Results : The dominant mode of knowledge transmission was found to be oblique (66.5%) whilst vertical transmission (29.3%) and horizontal transmission (4.2%) occurred much less.
Conclusion : Traditional medical knowledge is at risk of being lost in the study area because most of the apprentices were children from other parents, whereas most traditional medical practitioners preferred to transmit knowledge only to their children.
Source: South African Journal of Information Management 16, pp 1 –8 (2014) http://dx.doi.org/http://dx.doi.org/10.4102/sajim.v16i1.594More Less
Background : The effectiveness with which the Aurum Institute manages to communicate its organisational strategic objectives through its website was investigated. Despite its ground breaking research and programs which have made a positive impact on the community, the major problem that it faces is funding its core.
Objectives : An investigation of the website's content was carried out to determine the extent to which the organisational strategy is reflected to potential funders visiting the site. Requirements for aligning the content with the organisational strategy were identified.
Method : Content analysis was used where secondary data, such as website content and organisational strategic objectives, was analysed. An interview was also conducted with Aurum's knowledge manager to gain an in-depth understanding of the organisation's strategic objectives and to validate the initial findings.
Results : The results show that the website content was not effectively representative of Aurum's strategic objectives, and that the website structure did not effectively share the information that supports the decision-making process of potential investors. Recommendations were presented to the organisation in the form of a prototype website which reflects the desired website content that is representative of Aurum's strategic objectives.
Conclusion : Further research is required in determining the effect that a strategically driven website could possibly exert on the funding potential of the organisation. The theoretical approach used in this study can be used as a scoping exercise in organisations of a similar business nature.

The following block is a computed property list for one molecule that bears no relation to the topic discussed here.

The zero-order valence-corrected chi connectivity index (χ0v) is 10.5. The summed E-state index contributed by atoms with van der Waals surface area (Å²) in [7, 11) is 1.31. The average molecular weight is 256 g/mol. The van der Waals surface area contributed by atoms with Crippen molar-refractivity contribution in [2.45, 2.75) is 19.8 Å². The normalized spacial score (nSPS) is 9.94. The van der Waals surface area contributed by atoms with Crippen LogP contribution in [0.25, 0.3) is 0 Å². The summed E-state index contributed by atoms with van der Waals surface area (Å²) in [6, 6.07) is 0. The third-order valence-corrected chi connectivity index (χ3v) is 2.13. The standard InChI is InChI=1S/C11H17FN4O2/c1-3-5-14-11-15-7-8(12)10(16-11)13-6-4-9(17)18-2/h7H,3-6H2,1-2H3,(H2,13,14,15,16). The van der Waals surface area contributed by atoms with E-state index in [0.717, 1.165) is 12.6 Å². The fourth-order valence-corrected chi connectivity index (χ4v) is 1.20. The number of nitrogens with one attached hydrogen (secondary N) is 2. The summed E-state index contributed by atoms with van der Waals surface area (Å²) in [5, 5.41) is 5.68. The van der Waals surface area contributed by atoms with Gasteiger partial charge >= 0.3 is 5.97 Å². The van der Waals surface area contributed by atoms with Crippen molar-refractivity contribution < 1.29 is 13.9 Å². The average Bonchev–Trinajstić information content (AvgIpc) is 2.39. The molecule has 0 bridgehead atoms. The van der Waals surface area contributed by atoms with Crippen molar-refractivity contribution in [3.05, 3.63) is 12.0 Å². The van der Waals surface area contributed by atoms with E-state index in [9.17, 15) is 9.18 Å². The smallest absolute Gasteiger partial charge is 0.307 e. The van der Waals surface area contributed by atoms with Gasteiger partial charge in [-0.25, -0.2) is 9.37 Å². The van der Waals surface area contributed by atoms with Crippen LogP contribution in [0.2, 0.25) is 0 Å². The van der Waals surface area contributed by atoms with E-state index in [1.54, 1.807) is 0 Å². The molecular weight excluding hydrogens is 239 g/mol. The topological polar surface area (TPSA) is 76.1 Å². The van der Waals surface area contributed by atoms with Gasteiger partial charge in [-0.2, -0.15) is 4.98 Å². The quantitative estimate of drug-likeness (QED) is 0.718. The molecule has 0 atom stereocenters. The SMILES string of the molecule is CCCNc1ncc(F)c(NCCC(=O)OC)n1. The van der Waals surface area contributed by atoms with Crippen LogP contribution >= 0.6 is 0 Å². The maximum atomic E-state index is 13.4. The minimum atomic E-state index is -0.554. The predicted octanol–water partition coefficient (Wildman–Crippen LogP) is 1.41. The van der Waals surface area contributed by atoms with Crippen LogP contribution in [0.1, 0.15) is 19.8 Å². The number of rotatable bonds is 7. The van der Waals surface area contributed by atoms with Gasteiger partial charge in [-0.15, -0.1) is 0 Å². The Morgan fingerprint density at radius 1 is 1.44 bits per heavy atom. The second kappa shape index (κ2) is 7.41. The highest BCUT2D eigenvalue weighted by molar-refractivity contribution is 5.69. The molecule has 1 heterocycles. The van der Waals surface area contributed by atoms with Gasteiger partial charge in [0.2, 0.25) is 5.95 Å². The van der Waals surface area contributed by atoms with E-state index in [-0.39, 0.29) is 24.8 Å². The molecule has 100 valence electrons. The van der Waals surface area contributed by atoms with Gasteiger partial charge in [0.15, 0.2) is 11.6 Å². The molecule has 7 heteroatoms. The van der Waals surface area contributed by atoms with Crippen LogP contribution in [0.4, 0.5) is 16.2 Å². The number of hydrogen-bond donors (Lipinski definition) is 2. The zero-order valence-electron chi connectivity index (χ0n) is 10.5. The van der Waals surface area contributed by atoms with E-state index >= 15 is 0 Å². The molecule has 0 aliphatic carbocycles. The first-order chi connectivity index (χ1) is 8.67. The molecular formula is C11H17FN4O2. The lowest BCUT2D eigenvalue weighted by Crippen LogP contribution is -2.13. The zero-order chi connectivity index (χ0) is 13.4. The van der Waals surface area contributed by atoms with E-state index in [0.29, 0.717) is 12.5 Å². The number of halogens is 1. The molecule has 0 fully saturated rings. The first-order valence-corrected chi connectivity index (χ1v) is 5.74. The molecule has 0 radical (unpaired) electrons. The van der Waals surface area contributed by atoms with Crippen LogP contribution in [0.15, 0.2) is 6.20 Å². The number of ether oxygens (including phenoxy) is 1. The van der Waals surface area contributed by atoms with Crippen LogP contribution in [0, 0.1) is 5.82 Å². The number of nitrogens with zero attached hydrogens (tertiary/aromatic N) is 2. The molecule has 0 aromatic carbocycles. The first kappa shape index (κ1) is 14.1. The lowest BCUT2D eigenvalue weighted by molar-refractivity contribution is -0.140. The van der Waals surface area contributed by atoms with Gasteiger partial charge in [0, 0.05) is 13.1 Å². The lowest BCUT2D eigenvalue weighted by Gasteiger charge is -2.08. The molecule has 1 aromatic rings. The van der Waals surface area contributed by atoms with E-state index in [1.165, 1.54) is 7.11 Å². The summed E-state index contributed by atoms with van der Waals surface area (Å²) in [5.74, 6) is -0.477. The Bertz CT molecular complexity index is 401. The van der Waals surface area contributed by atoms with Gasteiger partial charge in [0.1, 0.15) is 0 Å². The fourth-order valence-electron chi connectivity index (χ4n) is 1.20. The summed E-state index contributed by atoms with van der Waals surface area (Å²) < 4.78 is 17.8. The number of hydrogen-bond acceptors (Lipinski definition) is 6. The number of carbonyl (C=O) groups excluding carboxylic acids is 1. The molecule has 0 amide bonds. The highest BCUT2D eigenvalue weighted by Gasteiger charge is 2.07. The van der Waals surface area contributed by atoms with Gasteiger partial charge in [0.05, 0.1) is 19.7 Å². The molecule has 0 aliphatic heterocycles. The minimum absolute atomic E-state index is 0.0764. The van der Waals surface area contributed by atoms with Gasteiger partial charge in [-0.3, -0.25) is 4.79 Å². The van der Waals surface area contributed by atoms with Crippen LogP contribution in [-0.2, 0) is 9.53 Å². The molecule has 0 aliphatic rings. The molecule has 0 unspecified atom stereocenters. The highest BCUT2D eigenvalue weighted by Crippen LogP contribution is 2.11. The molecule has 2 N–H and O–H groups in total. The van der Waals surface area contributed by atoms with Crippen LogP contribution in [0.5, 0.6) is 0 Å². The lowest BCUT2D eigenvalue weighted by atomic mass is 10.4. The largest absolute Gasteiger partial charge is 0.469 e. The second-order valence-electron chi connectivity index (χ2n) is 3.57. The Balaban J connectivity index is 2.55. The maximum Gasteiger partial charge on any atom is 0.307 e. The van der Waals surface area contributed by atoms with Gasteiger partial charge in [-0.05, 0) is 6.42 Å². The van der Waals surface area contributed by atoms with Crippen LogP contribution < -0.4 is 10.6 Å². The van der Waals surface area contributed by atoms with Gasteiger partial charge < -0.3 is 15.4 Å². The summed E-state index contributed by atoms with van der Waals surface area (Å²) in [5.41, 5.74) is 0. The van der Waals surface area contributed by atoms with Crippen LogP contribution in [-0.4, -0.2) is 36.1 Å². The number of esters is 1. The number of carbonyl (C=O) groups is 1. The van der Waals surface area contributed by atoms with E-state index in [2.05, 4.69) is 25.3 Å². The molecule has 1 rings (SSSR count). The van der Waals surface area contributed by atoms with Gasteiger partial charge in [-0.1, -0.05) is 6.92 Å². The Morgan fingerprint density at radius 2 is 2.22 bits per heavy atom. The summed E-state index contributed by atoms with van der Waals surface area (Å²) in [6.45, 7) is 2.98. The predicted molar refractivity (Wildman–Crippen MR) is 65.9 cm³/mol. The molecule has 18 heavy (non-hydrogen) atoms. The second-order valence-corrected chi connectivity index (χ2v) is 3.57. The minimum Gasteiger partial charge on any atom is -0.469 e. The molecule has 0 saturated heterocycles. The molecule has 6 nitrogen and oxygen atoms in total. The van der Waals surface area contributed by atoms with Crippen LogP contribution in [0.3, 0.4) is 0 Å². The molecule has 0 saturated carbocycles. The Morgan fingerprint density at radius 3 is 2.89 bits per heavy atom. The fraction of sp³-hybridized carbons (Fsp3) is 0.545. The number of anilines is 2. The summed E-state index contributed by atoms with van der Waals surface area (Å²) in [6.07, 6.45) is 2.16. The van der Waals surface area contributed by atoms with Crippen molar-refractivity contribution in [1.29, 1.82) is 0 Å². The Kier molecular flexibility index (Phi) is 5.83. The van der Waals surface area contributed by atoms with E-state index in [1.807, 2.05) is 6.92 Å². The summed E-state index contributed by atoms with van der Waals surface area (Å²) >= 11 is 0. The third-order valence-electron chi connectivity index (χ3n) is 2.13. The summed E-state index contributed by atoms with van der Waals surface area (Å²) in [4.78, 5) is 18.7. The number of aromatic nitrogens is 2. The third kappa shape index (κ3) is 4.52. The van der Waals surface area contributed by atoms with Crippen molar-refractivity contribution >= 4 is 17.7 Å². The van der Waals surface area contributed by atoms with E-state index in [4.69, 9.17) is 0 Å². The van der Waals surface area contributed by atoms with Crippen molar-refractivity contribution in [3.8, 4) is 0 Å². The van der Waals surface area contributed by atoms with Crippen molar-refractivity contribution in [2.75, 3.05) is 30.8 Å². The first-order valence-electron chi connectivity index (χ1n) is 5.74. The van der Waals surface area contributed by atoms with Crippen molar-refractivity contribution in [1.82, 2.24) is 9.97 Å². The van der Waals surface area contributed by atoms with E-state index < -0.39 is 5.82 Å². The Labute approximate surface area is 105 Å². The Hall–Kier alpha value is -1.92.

Source: South African Journal of Information Management 16, pp 1 –8 (2014) http://dx.doi.org/http://dx.doi.org/10.4102/sajim.v16i1.588More Less
Background : Knowledge development and innovation are at the heart of the progress of academic and research institutions (ARIs) through individual and coordinated research projects. Collaboration initiatives remain a challenge for many researchers for a myriad of reasons which are further intensified by the many technology options that are available both freely and at varying prices. Although multiple theories were considered, the focus on electronic communication supported by the interest in how innovation is diffused and the richness of media motivated the focus on diffusion of innovations (DOI) and media richness theory (MRT).
Objectives : The objective was to develop a multi-dimensional matrix of e-collaboration factors for research institutions. This study investigated collaboration by ARIs while focusing on the supporting and enabling technologies.
Method : The grounded theory method (GTM) was adopted. E-collaboration literature was reviewed followed by data collection using observations, interviews and a blog. DOI and MRT were considered as theories that assist in the implementation of collaboration. A blog was developed as an e-collaboration platform to examine the emergent ideas and to collect data. Data was analysed through the coding method which led to the development of the multi-dimensional e-collaboration factors matrix.
Results : The findings reveal that e-collaboration has multiple factors that must be considered. Collaboration by participants was improved through knowledge development and innovation.
Conclusion : The multi-dimensional matrix of e-collaboration factors presented collaborators with a checklist that will enhance and improve their work. ARIs continue to collaborate at multiple levels depending on their needs and objectives.